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Data Collection Strategies

Strategies for collecting evaluation information should map to the evaluation questions as well as the assumed relationship(s) between the questions and the program's process and outcomes.

Well-defined evaluation questions consider the purpose of the evaluation, intended use of the results, the needs of stakeholders, and the real world circumstances that influence program success. Depending on the evaluation objectives, process and outcome assessments should address the following:

  • Process: How is the program being implemented? Under what conditions does the program work? Is the target population participating at expected levels? Can the program be replicated?

    Examples:
    • Engagement and involvement of local health and related providers
    • Dates when benchmarks for diabetes program success were reached
    • Expected versus actual costs of operating program
    • Proportion of target population engaged in program activities
    • What settings were most effective in engaging target population
    • Availability of translation and language support services for non-English-speaking participants
    • Documenting type and number of educational materials developed for program
  • Outcome: What is the impact of the program? To what extent is the program meeting its intended goals and objectives?

    Examples:
    • Proportion of target population screened for diabetes/prediabetes
    • Successful referrals for those identified at-risk via screenings
    • Inclusion of patient self-management goals in medical records
    • Documentation of participation in community-based services
    • Results demonstrating successful self-management/self-efficacy behaviors
    • Documentation of increased diabetes knowledge
    • Improvements in blood sugars determined by glucometer readings
    • Records of weight loss/reduced smoking rates for target population
    • Reductions in the target population that do not have needed supplies for blood glucose monitoring such as test strips and glucometers
    • Increases in the target population that are now on medications to control their high blood pressures
    • Lowered cholesterol levels

Successful evaluations rely on the credibility of data collected and analysis methods. Data collection plans should illustrate how, where, and from whom data will be collected. Evaluation methods to address evaluation questions include:

  • Quantitative data: Data that are counted and expressed in numerical terms. Answers the question: How much change has occurred?

    Examples:
    • Clinical records and lab results for average glucose levels recorded by the patient's glucometer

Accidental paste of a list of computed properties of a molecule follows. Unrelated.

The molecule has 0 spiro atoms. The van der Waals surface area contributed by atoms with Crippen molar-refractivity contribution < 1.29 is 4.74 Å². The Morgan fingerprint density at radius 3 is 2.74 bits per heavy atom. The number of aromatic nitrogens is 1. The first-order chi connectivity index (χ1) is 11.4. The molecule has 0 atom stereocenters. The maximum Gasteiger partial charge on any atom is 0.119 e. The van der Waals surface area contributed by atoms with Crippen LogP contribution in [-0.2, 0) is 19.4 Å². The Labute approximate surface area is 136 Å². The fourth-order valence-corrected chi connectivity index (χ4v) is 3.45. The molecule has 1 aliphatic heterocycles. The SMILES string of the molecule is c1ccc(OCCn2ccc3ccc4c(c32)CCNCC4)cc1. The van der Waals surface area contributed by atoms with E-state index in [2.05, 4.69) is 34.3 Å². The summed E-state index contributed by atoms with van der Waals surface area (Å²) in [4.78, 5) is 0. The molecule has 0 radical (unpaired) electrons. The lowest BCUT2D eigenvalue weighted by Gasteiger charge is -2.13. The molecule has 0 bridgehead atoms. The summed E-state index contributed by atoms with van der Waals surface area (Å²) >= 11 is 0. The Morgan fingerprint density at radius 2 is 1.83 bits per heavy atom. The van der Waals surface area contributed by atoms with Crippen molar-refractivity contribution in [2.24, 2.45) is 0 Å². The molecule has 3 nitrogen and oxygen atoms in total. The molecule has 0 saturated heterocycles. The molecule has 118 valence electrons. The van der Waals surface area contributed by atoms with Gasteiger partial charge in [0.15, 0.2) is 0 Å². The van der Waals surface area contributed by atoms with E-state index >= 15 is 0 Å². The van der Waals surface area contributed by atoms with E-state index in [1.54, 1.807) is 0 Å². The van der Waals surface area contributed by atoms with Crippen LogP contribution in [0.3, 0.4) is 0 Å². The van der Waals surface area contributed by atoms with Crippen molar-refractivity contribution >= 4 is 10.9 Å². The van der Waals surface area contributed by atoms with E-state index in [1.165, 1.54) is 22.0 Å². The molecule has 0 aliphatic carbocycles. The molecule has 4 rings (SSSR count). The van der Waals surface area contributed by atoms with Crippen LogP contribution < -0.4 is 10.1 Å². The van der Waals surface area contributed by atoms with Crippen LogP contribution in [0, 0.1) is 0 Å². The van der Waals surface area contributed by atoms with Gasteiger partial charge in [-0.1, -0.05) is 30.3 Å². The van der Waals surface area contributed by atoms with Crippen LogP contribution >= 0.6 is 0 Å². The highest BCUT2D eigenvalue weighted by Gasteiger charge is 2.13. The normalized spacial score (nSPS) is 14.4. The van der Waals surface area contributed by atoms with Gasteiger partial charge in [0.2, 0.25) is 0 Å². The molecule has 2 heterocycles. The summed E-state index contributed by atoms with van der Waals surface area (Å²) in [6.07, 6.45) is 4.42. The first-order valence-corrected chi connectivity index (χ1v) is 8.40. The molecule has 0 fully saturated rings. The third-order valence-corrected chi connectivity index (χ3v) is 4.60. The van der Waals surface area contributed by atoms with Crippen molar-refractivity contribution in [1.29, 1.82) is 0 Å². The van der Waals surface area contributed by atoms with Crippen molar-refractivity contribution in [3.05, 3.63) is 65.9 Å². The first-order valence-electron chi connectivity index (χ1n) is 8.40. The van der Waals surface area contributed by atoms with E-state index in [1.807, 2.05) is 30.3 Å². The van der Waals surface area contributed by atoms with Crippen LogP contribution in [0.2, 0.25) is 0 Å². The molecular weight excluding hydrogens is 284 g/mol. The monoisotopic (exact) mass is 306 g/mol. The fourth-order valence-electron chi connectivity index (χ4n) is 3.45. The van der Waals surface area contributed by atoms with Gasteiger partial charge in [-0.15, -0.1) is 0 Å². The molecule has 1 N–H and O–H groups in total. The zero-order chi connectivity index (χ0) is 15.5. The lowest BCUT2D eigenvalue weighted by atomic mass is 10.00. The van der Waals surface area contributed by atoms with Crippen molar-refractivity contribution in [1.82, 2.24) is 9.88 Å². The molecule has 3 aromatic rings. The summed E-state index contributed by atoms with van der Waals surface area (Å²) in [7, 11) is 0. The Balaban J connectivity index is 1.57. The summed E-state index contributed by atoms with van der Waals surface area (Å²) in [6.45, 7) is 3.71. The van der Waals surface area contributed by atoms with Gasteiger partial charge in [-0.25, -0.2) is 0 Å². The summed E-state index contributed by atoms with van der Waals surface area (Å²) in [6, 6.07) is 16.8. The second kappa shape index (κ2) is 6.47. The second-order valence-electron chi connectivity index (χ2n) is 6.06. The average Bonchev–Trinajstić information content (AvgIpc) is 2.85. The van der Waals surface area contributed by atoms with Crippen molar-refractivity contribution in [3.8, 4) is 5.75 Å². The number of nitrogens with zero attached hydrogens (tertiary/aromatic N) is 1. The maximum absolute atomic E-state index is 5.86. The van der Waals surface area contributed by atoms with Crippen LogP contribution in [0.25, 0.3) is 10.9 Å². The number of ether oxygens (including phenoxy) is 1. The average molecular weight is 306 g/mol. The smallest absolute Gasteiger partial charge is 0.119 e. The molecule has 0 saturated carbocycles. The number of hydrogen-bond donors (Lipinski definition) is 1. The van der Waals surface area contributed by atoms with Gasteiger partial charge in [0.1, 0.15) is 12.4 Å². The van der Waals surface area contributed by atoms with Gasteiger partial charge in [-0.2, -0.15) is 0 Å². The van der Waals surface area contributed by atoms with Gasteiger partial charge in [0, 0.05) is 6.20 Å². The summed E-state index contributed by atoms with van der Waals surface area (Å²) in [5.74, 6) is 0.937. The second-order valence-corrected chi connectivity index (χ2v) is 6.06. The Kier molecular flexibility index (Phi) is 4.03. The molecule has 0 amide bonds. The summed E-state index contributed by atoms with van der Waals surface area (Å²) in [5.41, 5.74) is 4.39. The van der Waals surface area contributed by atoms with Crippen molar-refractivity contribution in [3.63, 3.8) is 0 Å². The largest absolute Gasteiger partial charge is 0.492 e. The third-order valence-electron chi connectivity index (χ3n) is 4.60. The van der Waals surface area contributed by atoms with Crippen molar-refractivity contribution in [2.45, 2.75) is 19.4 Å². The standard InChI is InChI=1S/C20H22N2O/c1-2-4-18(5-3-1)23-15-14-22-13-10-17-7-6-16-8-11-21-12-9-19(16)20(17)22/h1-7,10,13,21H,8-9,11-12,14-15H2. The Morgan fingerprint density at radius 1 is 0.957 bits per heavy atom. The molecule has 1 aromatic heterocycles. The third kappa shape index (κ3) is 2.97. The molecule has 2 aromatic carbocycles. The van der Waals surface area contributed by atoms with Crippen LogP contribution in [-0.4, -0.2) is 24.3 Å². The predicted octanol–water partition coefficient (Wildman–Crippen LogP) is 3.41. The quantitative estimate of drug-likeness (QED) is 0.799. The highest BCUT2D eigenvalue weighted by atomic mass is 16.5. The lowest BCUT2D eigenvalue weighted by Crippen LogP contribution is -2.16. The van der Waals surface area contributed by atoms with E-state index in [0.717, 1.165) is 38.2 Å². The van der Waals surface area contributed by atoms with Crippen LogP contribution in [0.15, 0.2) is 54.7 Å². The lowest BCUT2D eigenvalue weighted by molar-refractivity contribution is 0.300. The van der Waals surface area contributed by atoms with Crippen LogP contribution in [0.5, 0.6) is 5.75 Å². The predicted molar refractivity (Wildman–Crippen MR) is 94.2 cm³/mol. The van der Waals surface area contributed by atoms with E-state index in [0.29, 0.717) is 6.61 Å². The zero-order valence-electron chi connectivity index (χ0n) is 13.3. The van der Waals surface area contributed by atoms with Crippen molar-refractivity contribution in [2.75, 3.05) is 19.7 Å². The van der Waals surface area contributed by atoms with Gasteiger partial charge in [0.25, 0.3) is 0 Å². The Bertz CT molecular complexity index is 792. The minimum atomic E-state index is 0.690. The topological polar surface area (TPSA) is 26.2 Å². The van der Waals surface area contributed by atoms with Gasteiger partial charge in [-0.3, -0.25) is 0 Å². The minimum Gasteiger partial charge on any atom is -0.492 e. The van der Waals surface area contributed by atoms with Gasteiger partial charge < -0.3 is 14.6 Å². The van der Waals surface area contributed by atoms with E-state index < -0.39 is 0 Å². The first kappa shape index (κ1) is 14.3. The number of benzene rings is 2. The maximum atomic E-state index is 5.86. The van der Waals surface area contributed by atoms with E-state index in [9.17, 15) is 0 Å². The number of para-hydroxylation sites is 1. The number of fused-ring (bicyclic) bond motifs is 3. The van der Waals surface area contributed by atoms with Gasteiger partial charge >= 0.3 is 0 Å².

• A1C measures
    • Weight loss
    • Increase of physical activity
    • Reductions in diabetes related emergencies and healthcare utilization
    • Reduction in days lost from work or school related to poor blood sugar control
  • Qualitative data: Information that provides the context for understanding outcomes. Although difficult to measure, these data can provide additional insight into program results. Answers the question: Why or how has change occurred?

    Examples:
    • Surveys
    • Exit interviews
    • Focus groups that identify the existence of improved physician/patient partnerships
    • Satisfaction with program participation and the results achieved
    • Improvements in the level of knowledge of diabetes and the need to take action to limit or avoid complications

Important contextual (qualitative) information for rural areas includes local beliefs and behaviors, system capabilities, and limitations regarding capacity, technology, and needed resources. Quantitative and qualitative data should be collected within a framework consistent with stakeholder expectations, project timelines, program objectives, and an evaluation framework that is compatible with program structure. Types of quantitative and qualitative data collection methods include:

  • Surveys and questionnaires: Surveys and questionnaires gather information from respondents through a series of questions and prompts. Surveys can be administered in person, by telephone, by mail, or electronically through email or web-based programs.
  • Focus groups or interviews: Focus groups collect information from several individuals at the same time and are conducted in a question and response format. Interviews can be structured around a specific theme or issue and allow for more in-depth exploration of the topic. Interviews can be unstructured, allowing for flexibility in participants' response.
  • Observations and progress tracking: Observation uses standardized procedures to record behaviors, situations, and events. Observation is useful for gathering information where other methods are inadequate.
  • Electronic health record/electronic medical records where available can provide important records of activities and interactions that can influence the ability to achieve intermediate and longer term program goals. The use of EMR/EHR in rural communities is increasing rural programs' ability to draw data directly from the patient health record.

Resources to Learn More

Diabetes Initiative Resources: Assessment Materials, Forms & Instruments
Database
Documentation forms and assessment tools for clinical and community-based diabetes programs.
Organization(s): Robert Wood Johnson Foundation